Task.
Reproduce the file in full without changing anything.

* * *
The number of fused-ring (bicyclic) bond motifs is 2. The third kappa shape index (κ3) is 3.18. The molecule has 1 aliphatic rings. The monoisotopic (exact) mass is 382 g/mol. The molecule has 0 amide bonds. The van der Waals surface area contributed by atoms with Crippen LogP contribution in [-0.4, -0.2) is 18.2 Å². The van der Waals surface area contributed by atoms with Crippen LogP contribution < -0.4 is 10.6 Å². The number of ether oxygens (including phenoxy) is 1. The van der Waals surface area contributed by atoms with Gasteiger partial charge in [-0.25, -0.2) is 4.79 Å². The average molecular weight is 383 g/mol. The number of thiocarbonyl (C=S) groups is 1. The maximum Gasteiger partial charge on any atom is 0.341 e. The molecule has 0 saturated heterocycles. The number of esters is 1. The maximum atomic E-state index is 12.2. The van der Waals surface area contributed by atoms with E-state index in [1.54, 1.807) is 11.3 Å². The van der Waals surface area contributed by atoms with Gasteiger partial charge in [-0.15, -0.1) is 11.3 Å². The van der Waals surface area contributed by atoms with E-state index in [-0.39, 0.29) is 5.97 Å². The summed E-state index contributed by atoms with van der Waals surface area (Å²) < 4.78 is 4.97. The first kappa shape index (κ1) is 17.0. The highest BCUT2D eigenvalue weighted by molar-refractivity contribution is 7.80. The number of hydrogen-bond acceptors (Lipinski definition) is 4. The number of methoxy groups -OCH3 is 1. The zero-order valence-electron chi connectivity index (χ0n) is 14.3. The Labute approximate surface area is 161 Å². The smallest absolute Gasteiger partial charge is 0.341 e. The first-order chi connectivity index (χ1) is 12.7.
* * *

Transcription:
The number of fused-ring (bicyclic) bond motifs is 2. The third kappa shape index (κ3) is 3.18. The molecule has 1 aliphatic rings. The monoisotopic (exact) mass is 382 g/mol. The molecule has 0 amide bonds. The van der Waals surface area contributed by atoms with Crippen LogP contribution in [-0.4, -0.2) is 18.2 Å². The van der Waals surface area contributed by atoms with Crippen LogP contribution < -0.4 is 10.6 Å². The number of ether oxygens (including phenoxy) is 1. The van der Waals surface area contributed by atoms with Gasteiger partial charge in [-0.25, -0.2) is 4.79 Å². The average molecular weight is 383 g/mol. The number of thiocarbonyl (C=S) groups is 1. The maximum Gasteiger partial charge on any atom is 0.341 e. The molecule has 0 saturated heterocycles. The number of esters is 1. The maximum atomic E-state index is 12.2. The van der Waals surface area contributed by atoms with E-state index in [1.54, 1.807) is 11.3 Å². The van der Waals surface area contributed by atoms with Gasteiger partial charge in [-0.15, -0.1) is 11.3 Å². The van der Waals surface area contributed by atoms with E-state index in [-0.39, 0.29) is 5.97 Å². The summed E-state index contributed by atoms with van der Waals surface area (Å²) < 4.78 is 4.97. The first kappa shape index (κ1) is 17.0. The highest BCUT2D eigenvalue weighted by molar-refractivity contribution is 7.80. The number of hydrogen-bond acceptors (Lipinski definition) is 4. The number of methoxy groups -OCH3 is 1. The zero-order valence-electron chi connectivity index (χ0n) is 14.3. The Labute approximate surface area is 161 Å². The smallest absolute Gasteiger partial charge is 0.341 e. The first-order chi connectivity index (χ1) is 12.7.